J K Curé

Medical University of South Carolina, Charleston, SC, United States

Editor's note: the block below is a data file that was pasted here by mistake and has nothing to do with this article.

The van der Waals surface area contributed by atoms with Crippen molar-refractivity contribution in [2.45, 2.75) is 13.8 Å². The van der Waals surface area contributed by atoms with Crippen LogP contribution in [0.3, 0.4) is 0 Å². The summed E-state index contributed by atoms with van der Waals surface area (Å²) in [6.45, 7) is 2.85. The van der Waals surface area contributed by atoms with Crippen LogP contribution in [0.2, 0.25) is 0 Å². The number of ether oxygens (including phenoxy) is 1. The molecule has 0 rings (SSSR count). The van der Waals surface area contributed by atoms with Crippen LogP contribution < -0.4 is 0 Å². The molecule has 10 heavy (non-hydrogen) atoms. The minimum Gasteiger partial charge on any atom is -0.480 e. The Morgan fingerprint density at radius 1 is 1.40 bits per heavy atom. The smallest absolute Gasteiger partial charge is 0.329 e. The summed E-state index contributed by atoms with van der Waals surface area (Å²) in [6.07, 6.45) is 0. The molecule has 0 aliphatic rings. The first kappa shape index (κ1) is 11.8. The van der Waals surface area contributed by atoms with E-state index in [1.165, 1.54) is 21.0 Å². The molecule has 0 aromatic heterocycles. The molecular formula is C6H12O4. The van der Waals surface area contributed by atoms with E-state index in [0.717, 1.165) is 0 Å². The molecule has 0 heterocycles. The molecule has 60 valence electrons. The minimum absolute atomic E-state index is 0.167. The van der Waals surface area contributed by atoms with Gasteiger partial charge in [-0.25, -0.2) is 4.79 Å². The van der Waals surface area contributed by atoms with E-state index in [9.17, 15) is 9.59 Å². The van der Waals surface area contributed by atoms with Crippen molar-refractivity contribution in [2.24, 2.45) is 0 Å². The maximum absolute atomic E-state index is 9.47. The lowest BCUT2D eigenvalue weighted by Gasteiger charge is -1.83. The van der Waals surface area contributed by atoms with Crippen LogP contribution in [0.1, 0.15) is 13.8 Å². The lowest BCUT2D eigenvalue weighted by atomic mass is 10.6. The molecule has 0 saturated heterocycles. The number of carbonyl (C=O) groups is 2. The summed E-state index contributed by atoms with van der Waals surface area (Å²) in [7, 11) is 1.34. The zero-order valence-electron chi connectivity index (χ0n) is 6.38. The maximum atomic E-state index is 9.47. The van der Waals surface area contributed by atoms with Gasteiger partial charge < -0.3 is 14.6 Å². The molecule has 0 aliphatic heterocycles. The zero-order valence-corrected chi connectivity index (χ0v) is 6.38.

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Publications (30)156.4 Total impact